Facilitated by Allan Izaguirre
The introduction chapter illuminates the evolution of how information travels. It discusses early news medias and how the internet changed how the game was played. That chapter sets the floor for the question of, what is trustworthy nowadays? Discussed in chapter 9.
Something that we all need to watch out for is the copy and pasting problem when someone quotes something. For example, if I take my Mathematics textbook and only quote a part of my equation like “Area of a circle is equal to pi” without mentioning the rest of that equation, this will end up in a catastrophe of an answer. Some people do this on purpose to stir up some controversy. An example of this in its purest form is this video of Bernie Sanders singing Power by Kanye West.
Of course you should not quote him on this, even though he said all those words, this video has purposefully left out other important things he said.
When you think of primary sourced evidence, one of the first things you might think of is witnessing an event with your own eyes. To an extent we can assume photos and videos also fall under this, primary evidence category. But can we really trust all that we see? Gillmor brings to light the evil that has sourced from the developing technology around us. “…simple cropping can remove someone who was in the original picture or it can highlight an important element in the image.” A new concern has risen due to our advancement in motion editing. With what started as a way to place celebrities’ faces into pornography, has now turned into a way to put words into someone else’s mouth. Deepfakes analyze people facial gestures and accommodate them for others to create realistic videos. Here’s a quick reality check.
In the same way as someone can be a victim of this. A public figure can do something ridiculous and say, “Oh what, really?? There’s a video of me doing that? That has to be a deepfake.” When in fact it was them.
Gillmor then proceeds to question whether the person behind a publishing is something important to know. For example, if you read an Onion article and you were given no indication that it was published by The Onion, would you feel bamboozled for falling for such thing. But having anonymity has its benefits, people who would normally not mention certain things feel free saying them. And as seen with the deepfakes public figures can slip out of line and say something that they wouldn’t normally say and blame it on a hacker.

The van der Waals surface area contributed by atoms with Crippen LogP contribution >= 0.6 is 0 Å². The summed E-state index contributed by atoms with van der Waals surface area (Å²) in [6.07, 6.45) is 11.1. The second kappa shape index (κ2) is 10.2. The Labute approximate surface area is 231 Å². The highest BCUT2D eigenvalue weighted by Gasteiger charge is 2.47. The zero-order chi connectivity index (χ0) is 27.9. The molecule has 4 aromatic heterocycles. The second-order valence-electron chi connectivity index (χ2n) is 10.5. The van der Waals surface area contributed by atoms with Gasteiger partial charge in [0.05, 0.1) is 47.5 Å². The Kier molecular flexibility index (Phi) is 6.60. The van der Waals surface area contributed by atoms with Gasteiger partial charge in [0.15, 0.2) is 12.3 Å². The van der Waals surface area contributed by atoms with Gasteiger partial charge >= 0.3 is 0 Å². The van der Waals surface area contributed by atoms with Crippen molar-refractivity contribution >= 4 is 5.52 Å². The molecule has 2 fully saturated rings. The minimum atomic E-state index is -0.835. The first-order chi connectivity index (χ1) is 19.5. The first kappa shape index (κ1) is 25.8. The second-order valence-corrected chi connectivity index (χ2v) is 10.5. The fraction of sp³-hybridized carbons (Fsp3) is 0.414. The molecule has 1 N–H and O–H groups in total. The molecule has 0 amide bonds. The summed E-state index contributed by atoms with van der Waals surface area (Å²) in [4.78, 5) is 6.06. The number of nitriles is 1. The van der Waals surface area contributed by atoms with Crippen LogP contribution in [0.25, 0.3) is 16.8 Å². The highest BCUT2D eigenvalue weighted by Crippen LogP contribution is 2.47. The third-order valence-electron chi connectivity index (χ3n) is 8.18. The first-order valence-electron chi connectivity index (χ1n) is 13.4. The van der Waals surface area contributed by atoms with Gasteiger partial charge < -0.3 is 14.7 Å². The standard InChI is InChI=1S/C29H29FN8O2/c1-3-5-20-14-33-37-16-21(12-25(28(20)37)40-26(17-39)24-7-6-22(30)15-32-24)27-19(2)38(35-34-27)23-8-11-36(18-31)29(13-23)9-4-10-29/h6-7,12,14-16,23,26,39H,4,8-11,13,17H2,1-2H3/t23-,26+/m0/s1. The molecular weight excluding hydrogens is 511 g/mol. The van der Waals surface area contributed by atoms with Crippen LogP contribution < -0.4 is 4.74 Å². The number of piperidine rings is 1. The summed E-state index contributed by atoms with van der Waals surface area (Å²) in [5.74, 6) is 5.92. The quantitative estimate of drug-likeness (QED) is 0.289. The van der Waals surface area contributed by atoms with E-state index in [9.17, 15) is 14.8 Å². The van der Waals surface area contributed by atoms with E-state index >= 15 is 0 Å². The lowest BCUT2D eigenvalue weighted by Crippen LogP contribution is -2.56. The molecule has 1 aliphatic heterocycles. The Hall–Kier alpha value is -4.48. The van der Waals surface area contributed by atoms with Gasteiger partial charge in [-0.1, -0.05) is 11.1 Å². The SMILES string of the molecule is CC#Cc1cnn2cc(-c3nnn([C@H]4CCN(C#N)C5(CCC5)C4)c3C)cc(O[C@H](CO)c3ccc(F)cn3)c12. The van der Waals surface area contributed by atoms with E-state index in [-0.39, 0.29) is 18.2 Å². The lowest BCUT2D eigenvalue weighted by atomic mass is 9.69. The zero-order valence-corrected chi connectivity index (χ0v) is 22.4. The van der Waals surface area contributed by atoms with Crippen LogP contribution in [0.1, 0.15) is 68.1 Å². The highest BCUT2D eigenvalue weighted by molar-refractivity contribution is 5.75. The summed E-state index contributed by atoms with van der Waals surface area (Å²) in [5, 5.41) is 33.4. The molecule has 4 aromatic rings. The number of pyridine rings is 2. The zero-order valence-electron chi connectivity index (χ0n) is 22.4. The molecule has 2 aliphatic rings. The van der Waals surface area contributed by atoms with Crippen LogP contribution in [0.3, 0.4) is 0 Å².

Gillmor mentions the pain of trolls bombarding journalistic sites. Some can guide viewers out of context and plainly just waste peoples time. In a similar way to you watching the class videos for Tuesday on YouTube and suddenly you are lured into a convincing title under your recommend list such as, “I was brushing my teeth, YOU WON’T BELIEVE WHAT HAPPENS NEXT”. Then three minute into viewing you realize that they have not mentioned anything about brushing their teeth. Those posters that are there just so that you can lose minutes off your valuable day, or as Gillmor calls them “a time thief”. I recently encountered a commentor on Instagram who’s username was “dontclickhear73″ and my instinct as a flawed human was to click on it, then on their profile their description states ” DON’T READ MY BIO”, the bio instructs you to not click on the panda, the image of the panda has tagged a user who’s name is “dontclickhere37”. There I go clicking away, then that user’s Biography says “DON’T CHECK WHO I FOLLOW” and at the end of this whole journey I just end up on a useless sponsoring page. In this case it was inevitable, I could have just followed instructions. There are cases where a troll will comment on a controversial topic and you as a defender of your beliefs will comment back and create this debate that was just there to get you and others to comment on an article which pays authors for the amount of comments their articles gets. Trolls whole purpose is to “provoke others with the intention of wasting their time and energy.” they are tough to avoid and always waiting for you to give them a shot at wasting your time.
Now comes the things harder to realize, these are the bias spins that individuals place on information to push their personal agendas. Spins can sometimes even be harmless and just something a journalist did without realizing. Others can influence masses. I would like you to check out this website, https://www.allsides.com/unbiased-balanced-news, they separate articles based on political stance upon the same event. When reading from a new source it is important to keep in mind that the authors intentions might go beyond informing you.
Now here are the real heroes of the internet, you and I. Do not trust everything you see and read online. Read other people’s comments. Run a quick fact check on their information. Don’t believe the “Corona virus cure” article, you can look up other sources and verify the validity of their argument. In addition to this there are multiple websites designated to fact checking, here is a link to Michael A. Caulfield book page on these sites, https://webliteracy.pressbooks.com/chapter/fact-checking-sites/ . In fact his whole book is worth noting as a guide to fact checking an unchecked source. https://webliteracy.pressbooks.com/
Gillmor gives us these rules which have worked for him:
- Do not quote/trust anonymous postings.
- Select sources you trust information from.
- Use tools like the website I linked to find bias or read new information cautiously.
- Fact check their ass.